Kryptor is free and open source file encryption and signing software for Windows, Linux, and macOS.
It is a portable, cross-platform command line tool that makes use of modern and secure cryptographic algorithms. It aims to be a better version of age and Minisign to provide a simple, user friendly alternative to GPG.
If you would like to report a bug, offer feedback, ask a question, or need technical support, then GitHub is the place to go.
Please see the SECURITY.md file for information on reporting security vulnerabilities.
For other enquiries, please email me at samuel[at]samuellucas[dot]com using an informative subject line.
As a student, I currently have no income. Any fees related to the project are paid from my student loan, and time spent coding and writing the documentation has been unpaid when I could be working on something that would earn me money.
If you have found the software useful or just approve of the design and goals, then please consider donating. Every little helps. Seriously. I am eternally grateful for all donations!
The overall goal is for Kryptor to be better than a combination of age and Minisign in terms of security and usability.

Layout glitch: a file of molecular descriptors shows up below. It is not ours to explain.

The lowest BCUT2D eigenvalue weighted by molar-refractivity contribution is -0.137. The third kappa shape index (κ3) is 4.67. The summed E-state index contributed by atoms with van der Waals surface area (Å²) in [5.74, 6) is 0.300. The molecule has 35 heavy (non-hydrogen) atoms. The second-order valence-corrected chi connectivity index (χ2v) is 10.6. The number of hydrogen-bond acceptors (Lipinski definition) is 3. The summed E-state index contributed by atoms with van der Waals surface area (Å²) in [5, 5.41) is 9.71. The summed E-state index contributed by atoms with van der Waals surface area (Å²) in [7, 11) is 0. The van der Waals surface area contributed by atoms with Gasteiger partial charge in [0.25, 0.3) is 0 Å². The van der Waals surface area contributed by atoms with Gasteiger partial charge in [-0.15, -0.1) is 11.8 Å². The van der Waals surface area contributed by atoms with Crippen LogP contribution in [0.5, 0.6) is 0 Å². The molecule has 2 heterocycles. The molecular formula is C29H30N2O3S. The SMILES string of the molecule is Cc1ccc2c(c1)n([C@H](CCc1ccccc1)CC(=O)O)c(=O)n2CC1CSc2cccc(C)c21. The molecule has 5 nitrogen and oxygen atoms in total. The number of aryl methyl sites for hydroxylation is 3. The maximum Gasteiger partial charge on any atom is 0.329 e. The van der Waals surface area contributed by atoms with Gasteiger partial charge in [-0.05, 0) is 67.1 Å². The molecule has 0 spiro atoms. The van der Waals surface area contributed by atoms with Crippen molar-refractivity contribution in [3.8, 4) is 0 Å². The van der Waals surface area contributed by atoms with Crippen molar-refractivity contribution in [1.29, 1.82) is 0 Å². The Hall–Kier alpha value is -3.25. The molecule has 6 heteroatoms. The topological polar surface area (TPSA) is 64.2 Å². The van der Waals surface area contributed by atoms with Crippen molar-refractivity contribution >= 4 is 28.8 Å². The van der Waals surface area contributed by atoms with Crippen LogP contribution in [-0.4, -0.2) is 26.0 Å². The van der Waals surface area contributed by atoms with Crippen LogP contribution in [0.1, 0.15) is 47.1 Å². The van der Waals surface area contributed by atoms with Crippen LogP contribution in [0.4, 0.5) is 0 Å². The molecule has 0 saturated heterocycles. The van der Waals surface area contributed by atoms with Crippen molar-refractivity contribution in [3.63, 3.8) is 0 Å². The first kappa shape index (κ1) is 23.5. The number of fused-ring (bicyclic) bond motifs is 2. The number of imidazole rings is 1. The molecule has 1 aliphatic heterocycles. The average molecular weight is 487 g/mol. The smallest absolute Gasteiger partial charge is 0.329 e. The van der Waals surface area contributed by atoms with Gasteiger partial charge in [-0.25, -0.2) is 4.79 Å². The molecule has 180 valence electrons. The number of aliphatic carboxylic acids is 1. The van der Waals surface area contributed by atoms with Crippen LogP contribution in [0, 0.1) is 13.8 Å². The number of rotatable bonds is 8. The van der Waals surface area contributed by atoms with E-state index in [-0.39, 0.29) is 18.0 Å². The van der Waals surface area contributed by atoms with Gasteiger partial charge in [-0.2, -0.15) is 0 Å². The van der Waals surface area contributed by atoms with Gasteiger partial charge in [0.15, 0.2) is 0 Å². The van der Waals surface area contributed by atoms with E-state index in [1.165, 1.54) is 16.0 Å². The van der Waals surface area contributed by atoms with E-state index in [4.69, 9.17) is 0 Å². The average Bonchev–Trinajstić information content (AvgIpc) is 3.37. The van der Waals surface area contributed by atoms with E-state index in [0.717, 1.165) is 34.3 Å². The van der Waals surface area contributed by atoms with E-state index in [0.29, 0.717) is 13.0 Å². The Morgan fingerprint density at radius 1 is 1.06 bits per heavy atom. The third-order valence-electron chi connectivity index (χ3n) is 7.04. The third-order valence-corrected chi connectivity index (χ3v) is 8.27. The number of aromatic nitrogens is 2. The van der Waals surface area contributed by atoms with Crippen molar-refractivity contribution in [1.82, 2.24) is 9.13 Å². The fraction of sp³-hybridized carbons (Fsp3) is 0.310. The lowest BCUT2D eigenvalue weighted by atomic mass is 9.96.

Kryptor is primarily designed to protect files for cloud backups, external storage backups, and file sharing. It is not trying to be a complete replacement for GPG, but that is a good thing considering the sheer number of features is what makes GPG intimidating, often difficult to use, and impossible to single-handedly audit.
Commits have decent naming to track individual changes.
Out of scope
Compatibility with other tools and protocols: you cannot be better by being the same, and compatibility just increases complexity. There are limitations with other programs that need to be addressed, such as the lack of authenticated key exchange and file signing support in age.
Disk encryption: this is a whole other beast to file encryption. It is best left to another tool.
Key distribution: just share your public keys on a personal website or social media account. If you only use them to communicate with friends or family members, then you can share them via a messaging app, like Signal.
Anything related to email: although you can, of course, attach encrypted files and signatures to emails.
Mobile apps: who encrypts files on their phone? Very few people, I would imagine, and I do not have the time.